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Fortunately, workplace fatal injuries in the UK are rare. Latest figures (provisional) published by the Health and Safety Executive show a total of 144 fatalities reported under RIDDOR in 2017-18 and an overall fatal injury rate of just 0.51 per 100,000 employees compared with an EU average of 1.29. Whilst this might seem high, in statistical terms the number of workplace fatal injuries has remained broadly level in recent years with a five-year average of 141, representing an estimated reduction of 85% since the mid 1970’s.

Although the manufacturing sector is one of the best performers in terms of injury rates, the nature of operations and numbers employed mean that in absolute terms the sector has had some of the highest figures for fatal and non-fatal injuries from exposure to fire or explosion over the same period.

Since 2002, the Dangerous Substances and Explosive Atmospheres Regulations have set out the legal (minimum) requirements for protection of workers and others potentially at risk from activities involving substances that could cause a safety risk from fire, explosion or release of energy if not properly managed and controlled. This includes substances found in many workplaces such as solvents, paints and flammable gases; dusts from sanding, machining, sawing or foodstuffs; pressurised gases; and substances corrosive to metal. Under the Regulations, employers must understand the properties of the materials being handled, what can go wrong, and the equipment, systems and procedures needed to maintain safe operation.

Businesses in the hazardous process industries have become accustomed to DSEAR and similar risk-based goal setting legislation over the years. Support has also been forthcoming from the trade bodies, which have been keen to promote sharing of information and best practice. For example, the Chemical Industries Association and Chemical Business Association both run regular workshops and training programmes to build awareness and understanding within member and non-member companies. In practice, however, it tends to be the larger companies that participate most.

In an effort to reach out to employers of all sizes across all sectors, the HSE has published information and guidance in varying degrees of detail but despite this many are still failing to identify the risks and put suitable measures in place. So far this year, the HSE has issued enforcement notices in relation to 134 breaches[1] under DSEAR, and the evidence suggests that it is the smaller businesses that appear to be struggling most of all, where presumably lack of resources might make it more difficult to access and digest information and guidance, whether freely available or not.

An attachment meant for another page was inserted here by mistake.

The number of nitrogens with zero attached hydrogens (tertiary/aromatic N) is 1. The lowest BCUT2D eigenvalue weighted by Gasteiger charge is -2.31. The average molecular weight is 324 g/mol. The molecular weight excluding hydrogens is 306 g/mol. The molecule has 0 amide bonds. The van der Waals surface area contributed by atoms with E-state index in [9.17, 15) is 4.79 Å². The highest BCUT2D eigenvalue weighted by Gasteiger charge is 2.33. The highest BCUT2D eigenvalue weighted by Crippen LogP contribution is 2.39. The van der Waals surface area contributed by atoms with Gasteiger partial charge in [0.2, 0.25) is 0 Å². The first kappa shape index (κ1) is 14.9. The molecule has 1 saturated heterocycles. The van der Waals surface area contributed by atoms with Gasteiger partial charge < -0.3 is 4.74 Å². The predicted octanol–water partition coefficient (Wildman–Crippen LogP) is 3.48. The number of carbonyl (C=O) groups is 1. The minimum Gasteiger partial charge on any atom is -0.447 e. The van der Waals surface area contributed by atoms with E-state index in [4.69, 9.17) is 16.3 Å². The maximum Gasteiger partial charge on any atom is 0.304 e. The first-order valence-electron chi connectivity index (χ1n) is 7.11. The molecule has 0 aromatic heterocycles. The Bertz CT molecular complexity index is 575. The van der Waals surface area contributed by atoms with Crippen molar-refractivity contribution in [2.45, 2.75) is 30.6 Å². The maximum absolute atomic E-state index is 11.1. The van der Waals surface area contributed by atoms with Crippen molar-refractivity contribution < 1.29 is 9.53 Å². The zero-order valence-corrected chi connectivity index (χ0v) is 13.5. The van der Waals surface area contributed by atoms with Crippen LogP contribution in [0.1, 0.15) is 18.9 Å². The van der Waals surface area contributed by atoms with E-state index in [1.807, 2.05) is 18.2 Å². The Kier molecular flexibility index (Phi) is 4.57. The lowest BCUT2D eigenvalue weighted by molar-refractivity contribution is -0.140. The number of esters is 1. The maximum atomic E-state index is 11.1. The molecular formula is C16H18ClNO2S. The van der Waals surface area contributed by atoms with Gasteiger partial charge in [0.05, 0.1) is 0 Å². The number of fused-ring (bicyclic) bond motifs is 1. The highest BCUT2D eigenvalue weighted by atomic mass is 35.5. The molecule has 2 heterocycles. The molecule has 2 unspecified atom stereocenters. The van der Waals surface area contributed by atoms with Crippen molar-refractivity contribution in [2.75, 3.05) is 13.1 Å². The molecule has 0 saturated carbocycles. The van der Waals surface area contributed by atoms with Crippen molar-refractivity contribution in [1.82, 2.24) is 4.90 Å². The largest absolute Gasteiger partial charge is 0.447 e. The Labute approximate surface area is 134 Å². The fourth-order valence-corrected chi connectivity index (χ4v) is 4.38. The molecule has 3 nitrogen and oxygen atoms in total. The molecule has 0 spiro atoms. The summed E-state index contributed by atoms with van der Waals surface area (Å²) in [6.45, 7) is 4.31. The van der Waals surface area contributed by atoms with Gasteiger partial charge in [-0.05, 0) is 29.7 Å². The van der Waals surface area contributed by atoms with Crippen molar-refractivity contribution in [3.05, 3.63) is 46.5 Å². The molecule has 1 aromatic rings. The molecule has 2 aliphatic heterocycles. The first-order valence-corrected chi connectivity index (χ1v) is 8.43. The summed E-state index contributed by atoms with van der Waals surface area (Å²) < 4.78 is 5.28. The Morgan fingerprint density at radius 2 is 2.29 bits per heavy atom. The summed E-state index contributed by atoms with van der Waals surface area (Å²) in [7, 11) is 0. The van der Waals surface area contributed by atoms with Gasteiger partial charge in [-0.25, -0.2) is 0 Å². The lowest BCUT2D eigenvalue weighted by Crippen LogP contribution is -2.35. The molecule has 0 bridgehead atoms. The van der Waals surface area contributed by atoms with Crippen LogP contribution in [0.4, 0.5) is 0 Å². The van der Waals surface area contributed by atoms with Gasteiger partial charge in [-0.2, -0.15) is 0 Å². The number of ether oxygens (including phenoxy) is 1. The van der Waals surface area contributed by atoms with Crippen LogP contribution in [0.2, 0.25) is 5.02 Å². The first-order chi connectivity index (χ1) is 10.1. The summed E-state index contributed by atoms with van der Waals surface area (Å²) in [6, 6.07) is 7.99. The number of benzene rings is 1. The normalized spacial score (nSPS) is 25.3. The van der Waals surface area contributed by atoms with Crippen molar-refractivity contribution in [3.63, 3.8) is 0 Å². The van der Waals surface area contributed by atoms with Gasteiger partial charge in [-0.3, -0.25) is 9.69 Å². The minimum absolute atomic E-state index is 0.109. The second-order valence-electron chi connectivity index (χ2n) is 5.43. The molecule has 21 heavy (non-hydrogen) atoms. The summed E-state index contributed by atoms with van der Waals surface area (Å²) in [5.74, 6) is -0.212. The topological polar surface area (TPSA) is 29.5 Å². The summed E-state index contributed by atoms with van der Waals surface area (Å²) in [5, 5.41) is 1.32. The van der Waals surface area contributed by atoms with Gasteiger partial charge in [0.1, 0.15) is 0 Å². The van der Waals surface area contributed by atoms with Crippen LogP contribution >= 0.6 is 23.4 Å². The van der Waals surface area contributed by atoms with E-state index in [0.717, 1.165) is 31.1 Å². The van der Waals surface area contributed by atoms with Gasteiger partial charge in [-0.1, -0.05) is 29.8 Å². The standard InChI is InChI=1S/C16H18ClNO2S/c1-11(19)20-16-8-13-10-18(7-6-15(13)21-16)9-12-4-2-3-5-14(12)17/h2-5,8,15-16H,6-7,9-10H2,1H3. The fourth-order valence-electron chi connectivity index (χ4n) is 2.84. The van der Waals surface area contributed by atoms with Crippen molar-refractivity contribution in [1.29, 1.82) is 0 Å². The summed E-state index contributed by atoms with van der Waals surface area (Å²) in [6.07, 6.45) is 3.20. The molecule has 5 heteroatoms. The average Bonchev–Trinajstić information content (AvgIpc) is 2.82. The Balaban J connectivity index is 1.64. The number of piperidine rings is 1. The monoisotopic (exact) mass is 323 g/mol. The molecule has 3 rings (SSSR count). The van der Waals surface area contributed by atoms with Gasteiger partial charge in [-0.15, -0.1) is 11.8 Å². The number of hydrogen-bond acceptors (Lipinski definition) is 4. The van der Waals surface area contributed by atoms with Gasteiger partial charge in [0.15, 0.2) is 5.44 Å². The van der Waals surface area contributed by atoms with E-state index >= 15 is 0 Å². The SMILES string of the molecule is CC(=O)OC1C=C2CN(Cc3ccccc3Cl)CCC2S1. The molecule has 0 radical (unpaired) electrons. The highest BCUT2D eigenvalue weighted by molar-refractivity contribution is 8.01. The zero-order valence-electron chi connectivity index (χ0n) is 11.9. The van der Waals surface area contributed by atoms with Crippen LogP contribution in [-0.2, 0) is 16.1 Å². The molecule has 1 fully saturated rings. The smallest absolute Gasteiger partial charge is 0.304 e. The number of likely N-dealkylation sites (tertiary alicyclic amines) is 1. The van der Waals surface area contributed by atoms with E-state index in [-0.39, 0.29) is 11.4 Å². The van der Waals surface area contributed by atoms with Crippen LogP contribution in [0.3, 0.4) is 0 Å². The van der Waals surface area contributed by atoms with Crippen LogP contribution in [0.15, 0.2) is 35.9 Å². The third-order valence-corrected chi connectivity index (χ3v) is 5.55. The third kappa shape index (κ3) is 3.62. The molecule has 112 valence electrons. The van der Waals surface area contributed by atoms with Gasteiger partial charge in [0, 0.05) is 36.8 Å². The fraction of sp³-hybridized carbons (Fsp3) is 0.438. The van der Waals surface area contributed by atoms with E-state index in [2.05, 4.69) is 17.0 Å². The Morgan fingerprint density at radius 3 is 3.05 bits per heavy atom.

Small businesses in context

Small and Medium Enterprises (SMEs) as defined by the European Commission represent 99% of all businesses in the EU.  Latest figures for UK business population estimates,  published by the Department for Business, Energy & Industrial Strategy, show a similar spread with the number of businesses, excluding the self-employed, estimated to be 1,389,285, 99.5% of which are SMEs (fewer than 250 employees), and 97% of which are small or microbusinesses employing fewer than 50 or 10 people respectively.

Figures published in a Chemicals Sector Report for the House of Commons Committee on Exiting the European Union show a similar pattern with an estimated 2,500 SMEs and microbusinesses making up 97% of businesses in the sector overall, which  employs an estimated 99,000 people directly. The report also recognises that the sector is highly competitive, has very high operating costs (energy and compliance), has difficulty in attracting investment from global parent companies, and is suffering from skills shortages.  It’s not surprising then that businesses in this sector, especially small and microbusinesses, are finding it increasingly difficult to devote the time needed to keep abreast of changes in legislation, trawl through guidance, and work out what must be done to comply.

Building awareness online

Recognising the need to help those in smaller organisations understand what they need to know, we are now providing clients with access to e-learning materials, to help them build awareness and test understanding using interactive modules within a Virtual Learning Environment (VLE). Materials can be accessed using laptops, tablets and mobile phones, so that learning can take place anywhere, any time.

The VLE is used to support a blended learning experience, using other tools, including blogs and messaging facilities, to make it easier for learners to pose questions to our trainers (practitioners) and each other, and share experiences so that they become part of an online learning community.

For more guidance on compliance with DSEAR, and for details on the specific areas in which we can help, please click here.

We also regularly run in-house and open training events focussing on practical application of standards and guidance for compliance with DSEAR. Click here for more information on these.

 

1HSE’s public register of enforcement notices to 14/09/18 lists 134 breaches in 2018 (136 and 161 for the same period in 2017 and 2016).